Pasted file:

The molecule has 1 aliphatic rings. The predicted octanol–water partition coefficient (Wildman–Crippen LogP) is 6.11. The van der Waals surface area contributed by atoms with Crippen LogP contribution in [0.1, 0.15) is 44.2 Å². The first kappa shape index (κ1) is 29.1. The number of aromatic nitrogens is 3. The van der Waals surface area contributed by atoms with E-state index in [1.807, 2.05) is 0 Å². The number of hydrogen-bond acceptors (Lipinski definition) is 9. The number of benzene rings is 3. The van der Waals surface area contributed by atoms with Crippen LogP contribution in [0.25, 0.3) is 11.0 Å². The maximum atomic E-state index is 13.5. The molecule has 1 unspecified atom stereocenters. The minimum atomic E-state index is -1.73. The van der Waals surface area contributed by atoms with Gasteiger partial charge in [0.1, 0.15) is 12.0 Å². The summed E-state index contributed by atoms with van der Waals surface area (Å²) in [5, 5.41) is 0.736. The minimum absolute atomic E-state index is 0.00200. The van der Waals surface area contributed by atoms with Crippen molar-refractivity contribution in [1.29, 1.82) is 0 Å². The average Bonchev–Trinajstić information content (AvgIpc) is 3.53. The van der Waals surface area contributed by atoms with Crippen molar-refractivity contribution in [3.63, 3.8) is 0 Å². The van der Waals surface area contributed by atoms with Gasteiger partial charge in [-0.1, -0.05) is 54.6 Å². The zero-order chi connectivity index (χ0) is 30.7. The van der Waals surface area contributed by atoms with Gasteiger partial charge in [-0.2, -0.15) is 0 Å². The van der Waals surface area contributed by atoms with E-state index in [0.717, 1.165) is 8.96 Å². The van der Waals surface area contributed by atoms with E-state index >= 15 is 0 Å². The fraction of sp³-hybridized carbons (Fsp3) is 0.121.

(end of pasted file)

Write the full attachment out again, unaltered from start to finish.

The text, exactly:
The molecule has 1 aliphatic rings. The predicted octanol–water partition coefficient (Wildman–Crippen LogP) is 6.11. The van der Waals surface area contributed by atoms with Crippen LogP contribution in [0.1, 0.15) is 44.2 Å². The first kappa shape index (κ1) is 29.1. The number of aromatic nitrogens is 3. The van der Waals surface area contributed by atoms with E-state index in [1.807, 2.05) is 0 Å². The number of hydrogen-bond acceptors (Lipinski definition) is 9. The number of benzene rings is 3. The van der Waals surface area contributed by atoms with Crippen LogP contribution in [0.25, 0.3) is 11.0 Å². The maximum atomic E-state index is 13.5. The molecule has 1 unspecified atom stereocenters. The minimum atomic E-state index is -1.73. The van der Waals surface area contributed by atoms with Gasteiger partial charge in [0.1, 0.15) is 12.0 Å². The summed E-state index contributed by atoms with van der Waals surface area (Å²) in [5, 5.41) is 0.736. The minimum absolute atomic E-state index is 0.00200. The van der Waals surface area contributed by atoms with Crippen molar-refractivity contribution in [1.29, 1.82) is 0 Å². The average Bonchev–Trinajstić information content (AvgIpc) is 3.53. The van der Waals surface area contributed by atoms with Crippen molar-refractivity contribution in [3.63, 3.8) is 0 Å². The van der Waals surface area contributed by atoms with Gasteiger partial charge in [-0.1, -0.05) is 54.6 Å². The zero-order chi connectivity index (χ0) is 30.7. The van der Waals surface area contributed by atoms with Gasteiger partial charge in [-0.2, -0.15) is 0 Å². The van der Waals surface area contributed by atoms with E-state index in [0.717, 1.165) is 8.96 Å². The van der Waals surface area contributed by atoms with E-state index >= 15 is 0 Å². The fraction of sp³-hybridized carbons (Fsp3) is 0.121.